An interesting article by author David Sirota on the Huffington Post looks at the involvement of the military in entertainment. Sirota explores how taxpayers are subsidizing pro-war movies and video games, while at the same time the military is essentially vetoing movies that do not follow their strict pro-military message. Sirota cites a number of movies from the 1980s, such as Top Gun, as tools for military recruitment and the trend has continued into video games.
"As I show in my new book Back to Our Future, much of the video game industry was subsidized by the military and military contractors, and many of the earliest games were consequently martial in thrust. Think: Atari Combat and Missile Command, which then grew into a larger video game world that, as one Konami executive said in 1988, 'takes anything remotely in the news and makes it a game.' You could see that in Nintendo's Iran-Contra era game Contra just as you can see it in today's hits like Call of Duty. And in almost each of these games, the ideology of militarism (i.e. military action solving all problems) is reiterated and reinforced," Sirota writes.
The implications of this are simple: recruitment increases as a result of the pro-military image that is generated by Hollywood and the video game industry. I have seen this firsthand as developers frequently consult "military experts" and active-duty members during the development process. While the intent of the developers is to get a more realistic experience for consumers, the end-product is heavily influenced by the same people that make military decisions in real-life. War and death are often glorified in these products. The question becomes not whether developers are using the military to make games more "realistic" (clearly that is the case), but whether the military is using the industry as its recruitment arm.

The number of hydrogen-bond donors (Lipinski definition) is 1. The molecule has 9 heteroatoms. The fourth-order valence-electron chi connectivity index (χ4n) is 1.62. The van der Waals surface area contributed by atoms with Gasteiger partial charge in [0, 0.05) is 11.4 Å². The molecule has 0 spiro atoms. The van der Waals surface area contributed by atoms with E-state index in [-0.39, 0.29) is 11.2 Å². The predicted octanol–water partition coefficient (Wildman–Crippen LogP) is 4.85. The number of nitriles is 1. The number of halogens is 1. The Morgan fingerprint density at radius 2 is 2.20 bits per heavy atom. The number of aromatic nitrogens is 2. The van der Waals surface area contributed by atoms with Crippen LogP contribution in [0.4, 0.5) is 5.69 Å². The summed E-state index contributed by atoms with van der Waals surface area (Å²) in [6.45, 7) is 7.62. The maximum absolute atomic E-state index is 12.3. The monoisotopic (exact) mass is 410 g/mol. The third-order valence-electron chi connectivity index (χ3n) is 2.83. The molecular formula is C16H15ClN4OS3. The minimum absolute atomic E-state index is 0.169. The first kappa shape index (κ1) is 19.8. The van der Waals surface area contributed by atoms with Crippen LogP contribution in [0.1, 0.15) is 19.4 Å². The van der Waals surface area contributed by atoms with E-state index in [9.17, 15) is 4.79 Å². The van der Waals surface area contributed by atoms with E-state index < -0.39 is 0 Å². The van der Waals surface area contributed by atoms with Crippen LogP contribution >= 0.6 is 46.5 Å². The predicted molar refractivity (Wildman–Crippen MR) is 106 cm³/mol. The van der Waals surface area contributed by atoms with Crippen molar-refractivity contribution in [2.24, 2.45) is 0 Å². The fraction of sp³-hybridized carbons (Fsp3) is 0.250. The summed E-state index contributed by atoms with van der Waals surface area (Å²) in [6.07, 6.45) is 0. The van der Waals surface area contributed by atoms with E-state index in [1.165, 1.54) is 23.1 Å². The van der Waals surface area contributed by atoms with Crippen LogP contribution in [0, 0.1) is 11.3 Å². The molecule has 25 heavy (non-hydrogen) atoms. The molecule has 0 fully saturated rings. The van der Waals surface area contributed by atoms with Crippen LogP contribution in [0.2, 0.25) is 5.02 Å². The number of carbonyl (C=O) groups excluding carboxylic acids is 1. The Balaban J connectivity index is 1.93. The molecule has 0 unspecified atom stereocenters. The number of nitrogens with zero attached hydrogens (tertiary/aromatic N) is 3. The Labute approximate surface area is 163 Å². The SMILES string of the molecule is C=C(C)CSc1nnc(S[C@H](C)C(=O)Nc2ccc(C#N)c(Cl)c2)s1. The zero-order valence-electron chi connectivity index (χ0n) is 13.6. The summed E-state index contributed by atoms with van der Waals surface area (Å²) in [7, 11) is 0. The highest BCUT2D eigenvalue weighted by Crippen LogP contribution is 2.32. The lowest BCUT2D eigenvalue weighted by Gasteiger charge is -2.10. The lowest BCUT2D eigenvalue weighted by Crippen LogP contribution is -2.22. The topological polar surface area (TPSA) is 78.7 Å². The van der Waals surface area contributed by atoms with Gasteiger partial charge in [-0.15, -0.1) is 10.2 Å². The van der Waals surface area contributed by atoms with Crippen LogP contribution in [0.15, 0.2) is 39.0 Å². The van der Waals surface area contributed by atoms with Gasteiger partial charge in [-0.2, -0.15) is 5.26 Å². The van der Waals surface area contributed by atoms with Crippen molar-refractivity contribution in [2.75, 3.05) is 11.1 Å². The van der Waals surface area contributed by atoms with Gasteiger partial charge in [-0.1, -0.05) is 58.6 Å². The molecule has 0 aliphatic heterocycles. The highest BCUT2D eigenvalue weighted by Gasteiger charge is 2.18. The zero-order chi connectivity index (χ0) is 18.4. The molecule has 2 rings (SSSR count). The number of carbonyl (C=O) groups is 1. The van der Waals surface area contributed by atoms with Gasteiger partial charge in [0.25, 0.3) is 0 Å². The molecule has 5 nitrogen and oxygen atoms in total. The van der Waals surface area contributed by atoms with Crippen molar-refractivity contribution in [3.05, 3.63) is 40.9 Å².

... Remember, the military has been working with filmmakers since 1927, when it helped produce Wings, the winner of the very first Academy Award for Best Picture. Pentagon involvement varied through the first two-thirds of the 20th century, but it always had kids in its sights. In the 1950s, for example, the military worked with Lassie on shows that highlighted new military technology and produced "Mouse Reels" for The Mickey Mouse Club, one of which showed kids touring the first nuclear submarine. As investigative journalist David Robb discovered, a Pentagon memo noted at the time that child-focused media "is an excellent opportunity to introduce a whole new generation to the nuclear Navy."
The 1970s saw far fewer Pentagon-backed war films for a public that was fatigued from Vietnam and its aftermath on the evening news. But according to The Hollywood Reporter, as Reaganite militarism began ascending, the 1980s saw
For that access, the military began exacting a price. The Pentagon's focus on juveniles created the heavy hand it was beginning to use to shape popular culture in the 1980s. Increasingly, for filmmakers to gain access to even the most basic military scenery, Pentagon gatekeepers began requiring major plot and dialogue changes so as to guarantee that the military was favorably portrayed. In a Variety story from 1994, the Pentagon's official Hollywood liaison, Phil Strub, put it bluntly:
According to Strub, Pentagon-Hollywood collusion hit "a milestone" with 1986's Top Gun, a triumphalist teen recruitment ad about the navy's "best of the best," who, of course, never even think to ask the most basic of the basic questions. The movie's glaringly incurious characters and story were no accident. The script was shaped by Pentagon brass in exchange for full access to all sorts of hardware -- the access itself a priceless taxpayer subsidy. According to Maclean's, Paramount Pictures paid just "$1.1 million for the use of warplanes and an aircraft carrier," far less than it would have cost the studio had it been compelled to finance the eye candy itself.
As if that carrot-stick dynamic weren't coercive enough to aspiring filmmakers, the Pentagon in the 1980s expanded the definition of "cooperation" to include collaboration on screenplays as scripts were being initially drafted. "It saves [writers] time from writing stupid stuff," said one official in explaining the new process. ...